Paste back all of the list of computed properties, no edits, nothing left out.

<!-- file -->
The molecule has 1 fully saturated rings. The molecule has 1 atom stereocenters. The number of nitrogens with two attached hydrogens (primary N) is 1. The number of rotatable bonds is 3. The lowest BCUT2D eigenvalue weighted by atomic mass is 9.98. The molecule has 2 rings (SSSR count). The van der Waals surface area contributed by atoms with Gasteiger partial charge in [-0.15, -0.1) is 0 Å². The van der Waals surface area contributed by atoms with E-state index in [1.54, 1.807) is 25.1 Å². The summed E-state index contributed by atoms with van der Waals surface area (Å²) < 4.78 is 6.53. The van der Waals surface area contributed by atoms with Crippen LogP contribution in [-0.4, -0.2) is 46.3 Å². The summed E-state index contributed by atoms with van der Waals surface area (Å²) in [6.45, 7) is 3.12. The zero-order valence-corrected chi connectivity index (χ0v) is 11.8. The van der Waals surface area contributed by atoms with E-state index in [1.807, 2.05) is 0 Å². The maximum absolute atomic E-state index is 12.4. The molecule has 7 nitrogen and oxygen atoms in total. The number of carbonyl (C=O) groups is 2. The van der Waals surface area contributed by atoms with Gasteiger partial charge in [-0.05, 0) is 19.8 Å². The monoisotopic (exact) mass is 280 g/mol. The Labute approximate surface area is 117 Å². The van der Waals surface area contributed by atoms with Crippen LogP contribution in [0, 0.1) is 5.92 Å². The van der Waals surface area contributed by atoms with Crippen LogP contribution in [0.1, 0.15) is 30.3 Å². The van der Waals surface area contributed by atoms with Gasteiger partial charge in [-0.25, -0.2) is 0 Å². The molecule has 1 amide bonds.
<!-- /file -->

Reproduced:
The molecule has 1 fully saturated rings. The molecule has 1 atom stereocenters. The number of nitrogens with two attached hydrogens (primary N) is 1. The number of rotatable bonds is 3. The lowest BCUT2D eigenvalue weighted by atomic mass is 9.98. The molecule has 2 rings (SSSR count). The van der Waals surface area contributed by atoms with Gasteiger partial charge in [-0.15, -0.1) is 0 Å². The van der Waals surface area contributed by atoms with E-state index in [1.54, 1.807) is 25.1 Å². The summed E-state index contributed by atoms with van der Waals surface area (Å²) < 4.78 is 6.53. The van der Waals surface area contributed by atoms with Crippen LogP contribution in [-0.4, -0.2) is 46.3 Å². The summed E-state index contributed by atoms with van der Waals surface area (Å²) in [6.45, 7) is 3.12. The zero-order valence-corrected chi connectivity index (χ0v) is 11.8. The van der Waals surface area contributed by atoms with E-state index in [1.807, 2.05) is 0 Å². The maximum absolute atomic E-state index is 12.4. The molecule has 7 nitrogen and oxygen atoms in total. The number of carbonyl (C=O) groups is 2. The van der Waals surface area contributed by atoms with Gasteiger partial charge in [-0.05, 0) is 19.8 Å². The monoisotopic (exact) mass is 280 g/mol. The Labute approximate surface area is 117 Å². The van der Waals surface area contributed by atoms with Crippen LogP contribution in [0, 0.1) is 5.92 Å². The van der Waals surface area contributed by atoms with Crippen LogP contribution in [0.1, 0.15) is 30.3 Å². The van der Waals surface area contributed by atoms with Gasteiger partial charge in [-0.25, -0.2) is 0 Å². The molecule has 1 amide bonds.